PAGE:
The Numismatic Bibliomania Society



The E-Sylum: Volume 21, Number 7, February 18, 2018, Article 24


Kyle Ponterio of Stack's Bowers and Ponterio published a blog article February 15, 2018 about his experiences cataloguing the Q. David Bowers / R.B. White collection of Chinese copper coins, to be sold at the firm's April 2-4, 2018 Hong Kong sale. Here's an excerpt. -Editor

QDB Collection of Chinese Copper coins

In the study of numismatics one can learn a lifetime’s worth of knowledge in a relatively short period of time, given the chance and right circumstances. It is not every day that one gets the opportunity to catalog an extensive collection of any sort. The opportunities are even fewer to catalog a cabinet of the magnitude and specialization assembled over decades by Q. David Bowers/R.B. White. Included in this monumental offering by Stack’s Bowers and Ponterio are many highly sought after rarities and very interesting pieces that have been off the open market for 50 years or longer. It was a pleasure and a great honor to catalog such a collection, one that encompasses so much and yet is very focused.

Coins produced from copper and its alloys have a deeply rooted history in Chinese numismatics. The Spring and Autumn period (ca. 770-476 B.C.E) saw the introduction of the first metal “coins,” these in the shape of knives and spades. In later periods the more familiar square-hole Cash were produced. In the late 19th century, the Kwangtung mint, the first mechanized mint of China, was set up by the Heatons of Birmingham, England. It became the largest mint in the world, surpassing facilities in London, Vienna, Berlin, Osaka, and Philadelphia.

The first issues from the Kwangtung mint had far reaching implications, as they would set the standard design for China’s new machine-struck coinage. In time, many modern mints were set up all over China, resulting in a wide variety of styles and characteristics specific to individual regions. Though nearly all were based on the first issues from the Kwangtung mint, each has its own distinctions.

The amount of material that was acquired by Q. David Bowers / R.B. White and then painstakingly attributed could be overwhelming if taken in all at once. To help better understand the depth and breadth of this astonishing collection, we will describe selections from the late-Qing to the early Republic to highlight the numismatic treasures it contains.

Here are a few items that caught my interest. Stay tuned as more coins and images come online in advance of the sale. -Editor

China An-hui 10 cash obverse China An-hui 10 cash reverse

We start with this Anhwei “Flying Dragon” 10 Cash undated (ca. 1902-06) with the English spelling of the province name blundered, reading “AN-HUI”. It is a type and variety that rarely appears on today’s market.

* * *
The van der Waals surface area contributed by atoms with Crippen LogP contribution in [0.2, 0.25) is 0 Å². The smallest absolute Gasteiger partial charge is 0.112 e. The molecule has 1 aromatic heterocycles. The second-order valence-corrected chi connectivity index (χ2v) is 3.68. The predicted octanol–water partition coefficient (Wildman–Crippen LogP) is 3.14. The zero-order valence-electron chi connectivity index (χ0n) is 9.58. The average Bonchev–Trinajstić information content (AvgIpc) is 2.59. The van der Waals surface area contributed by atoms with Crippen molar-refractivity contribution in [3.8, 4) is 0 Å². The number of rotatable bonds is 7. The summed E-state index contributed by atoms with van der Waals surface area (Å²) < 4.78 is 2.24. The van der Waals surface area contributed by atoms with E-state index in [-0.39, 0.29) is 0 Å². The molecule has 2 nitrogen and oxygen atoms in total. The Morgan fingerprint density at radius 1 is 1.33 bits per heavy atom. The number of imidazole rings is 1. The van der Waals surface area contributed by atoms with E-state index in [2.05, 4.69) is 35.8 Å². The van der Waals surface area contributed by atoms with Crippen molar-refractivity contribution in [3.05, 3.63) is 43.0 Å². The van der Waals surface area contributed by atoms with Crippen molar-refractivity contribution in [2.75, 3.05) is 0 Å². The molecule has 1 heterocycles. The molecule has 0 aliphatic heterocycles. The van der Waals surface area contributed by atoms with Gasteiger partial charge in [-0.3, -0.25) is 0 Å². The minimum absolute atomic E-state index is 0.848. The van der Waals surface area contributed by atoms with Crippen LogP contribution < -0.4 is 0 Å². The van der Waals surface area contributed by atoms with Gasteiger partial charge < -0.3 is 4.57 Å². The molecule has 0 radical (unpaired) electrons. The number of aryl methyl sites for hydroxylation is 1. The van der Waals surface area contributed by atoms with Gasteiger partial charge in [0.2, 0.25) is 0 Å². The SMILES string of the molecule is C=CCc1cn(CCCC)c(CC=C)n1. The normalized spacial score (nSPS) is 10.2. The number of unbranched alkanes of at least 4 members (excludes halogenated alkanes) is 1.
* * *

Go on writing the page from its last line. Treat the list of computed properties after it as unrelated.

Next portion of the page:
China Kiangsu-Chingkiang pattern 20 cash obverse China Kiangsu-Chingkiang pattern 20 cash reverse

Next is a Kiangsu-Chingkiang Pattern 20 cash (CD 1906) that is one of only two known and the only example in private hands. The other is in the Shanghai museum. Since the Chingkiang mint was initially set up to produce 10 cash size coins they needed additional equipment to make this denomination. After a small number were struck it was discovered that this new minting equipment lacked sufficient power to produce these larger size copper coins. They were never put into full production and the equipment was eventually disassembled and sent to the Nanjing mint.

China L. Giorgi pattern obverse China L. Giorgi pattern reverse

The prolific die engraver and head of the Tientsin mint from 1910-20, Luigi Giorgi, designed and presented a number of patterns, each featuring his signature “L. Giorgi” or “L.G.” These included what would become the standard Yuan Shih-kai 1914 Dollars and their subsidiaries, including Cash coinage.

China Szechuan pattern 30 Cash obverse China Szechuan pattern 30 Cash reverse

Perhaps one of the most legendary and certainly among the most recognizable issues is the Szechuan Pattern 30 Cash undated (1904). There are two major types, the “Water Dragon” and the “Flying Dragon”, struck in two different metals all of which are extremely rare. It is believed that for all types combined only about 12 examples are known, with about half of those permanently impounded in institutions.

See the complete article online for more information. -Editor

Rick Ponterio writes:

The Q. David Bowers auction of Chinese copper coins will take place on Monday, April 2nd in Hong Kong at the Mira Hotel. On Tuesday, April 3rd we will be auctioning Chinese coin coins, Ancient through modern from other consignors. On Wednesday, April 4th, we will be auctioning Chinese and world paper money as well as world coins.

Kyle adds:

The Q. David Bowers/R.B. White collection will be a standalone catalog. There are some pretty great foreign coins in the Hong Kong sales, including three British Triple Unites and a mint state William and Mary Five Guineas.

To read the complete article, see:
Cataloging the Q. David Bowers / R.B. White Collection of Chinese Copper Coins (

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Wayne Homren, Editor

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